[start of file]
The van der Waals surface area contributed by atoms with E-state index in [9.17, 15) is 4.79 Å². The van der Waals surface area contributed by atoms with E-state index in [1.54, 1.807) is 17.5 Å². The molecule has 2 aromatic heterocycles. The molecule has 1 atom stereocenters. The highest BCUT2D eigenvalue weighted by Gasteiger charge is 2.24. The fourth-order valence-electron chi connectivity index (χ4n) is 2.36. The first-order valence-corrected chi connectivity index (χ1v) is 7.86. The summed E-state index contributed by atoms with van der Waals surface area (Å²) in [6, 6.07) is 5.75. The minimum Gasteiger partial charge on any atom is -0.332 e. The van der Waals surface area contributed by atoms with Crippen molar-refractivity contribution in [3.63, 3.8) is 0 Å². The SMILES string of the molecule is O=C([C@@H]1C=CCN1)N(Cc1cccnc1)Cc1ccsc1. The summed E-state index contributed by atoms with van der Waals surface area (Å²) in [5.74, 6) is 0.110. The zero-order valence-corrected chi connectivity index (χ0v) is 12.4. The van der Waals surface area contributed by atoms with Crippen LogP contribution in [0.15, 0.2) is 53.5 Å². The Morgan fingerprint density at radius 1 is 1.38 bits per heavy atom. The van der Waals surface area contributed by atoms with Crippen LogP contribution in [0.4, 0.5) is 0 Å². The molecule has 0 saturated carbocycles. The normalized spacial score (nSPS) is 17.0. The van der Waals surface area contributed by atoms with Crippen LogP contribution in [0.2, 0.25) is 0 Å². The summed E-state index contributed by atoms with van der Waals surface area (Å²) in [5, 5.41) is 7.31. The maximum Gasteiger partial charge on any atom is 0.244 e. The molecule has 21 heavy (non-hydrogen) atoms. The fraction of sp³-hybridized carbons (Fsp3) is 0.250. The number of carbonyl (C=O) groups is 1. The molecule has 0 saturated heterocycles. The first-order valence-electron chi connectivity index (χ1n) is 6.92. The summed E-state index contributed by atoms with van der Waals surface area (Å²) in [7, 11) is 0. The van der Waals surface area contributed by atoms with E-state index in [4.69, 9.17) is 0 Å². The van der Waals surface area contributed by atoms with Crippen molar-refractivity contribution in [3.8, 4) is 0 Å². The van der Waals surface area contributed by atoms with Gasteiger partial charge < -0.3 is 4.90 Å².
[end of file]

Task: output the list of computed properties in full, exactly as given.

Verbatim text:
The van der Waals surface area contributed by atoms with E-state index in [9.17, 15) is 4.79 Å². The van der Waals surface area contributed by atoms with E-state index in [1.54, 1.807) is 17.5 Å². The molecule has 2 aromatic heterocycles. The molecule has 1 atom stereocenters. The highest BCUT2D eigenvalue weighted by Gasteiger charge is 2.24. The fourth-order valence-electron chi connectivity index (χ4n) is 2.36. The first-order valence-corrected chi connectivity index (χ1v) is 7.86. The summed E-state index contributed by atoms with van der Waals surface area (Å²) in [6, 6.07) is 5.75. The minimum Gasteiger partial charge on any atom is -0.332 e. The van der Waals surface area contributed by atoms with Crippen molar-refractivity contribution in [3.63, 3.8) is 0 Å². The SMILES string of the molecule is O=C([C@@H]1C=CCN1)N(Cc1cccnc1)Cc1ccsc1. The summed E-state index contributed by atoms with van der Waals surface area (Å²) in [5.74, 6) is 0.110. The zero-order valence-corrected chi connectivity index (χ0v) is 12.4. The van der Waals surface area contributed by atoms with Crippen LogP contribution in [0.15, 0.2) is 53.5 Å². The Morgan fingerprint density at radius 1 is 1.38 bits per heavy atom. The van der Waals surface area contributed by atoms with Crippen LogP contribution in [0.4, 0.5) is 0 Å². The molecule has 0 saturated carbocycles. The normalized spacial score (nSPS) is 17.0. The van der Waals surface area contributed by atoms with Crippen LogP contribution in [0.2, 0.25) is 0 Å². The summed E-state index contributed by atoms with van der Waals surface area (Å²) in [5, 5.41) is 7.31. The maximum Gasteiger partial charge on any atom is 0.244 e. The molecule has 21 heavy (non-hydrogen) atoms. The fraction of sp³-hybridized carbons (Fsp3) is 0.250. The number of carbonyl (C=O) groups is 1. The molecule has 0 saturated heterocycles. The first-order valence-electron chi connectivity index (χ1n) is 6.92. The summed E-state index contributed by atoms with van der Waals surface area (Å²) in [7, 11) is 0. The van der Waals surface area contributed by atoms with E-state index in [4.69, 9.17) is 0 Å². The van der Waals surface area contributed by atoms with Crippen molar-refractivity contribution in [3.8, 4) is 0 Å². The van der Waals surface area contributed by atoms with Gasteiger partial charge < -0.3 is 4.90 Å².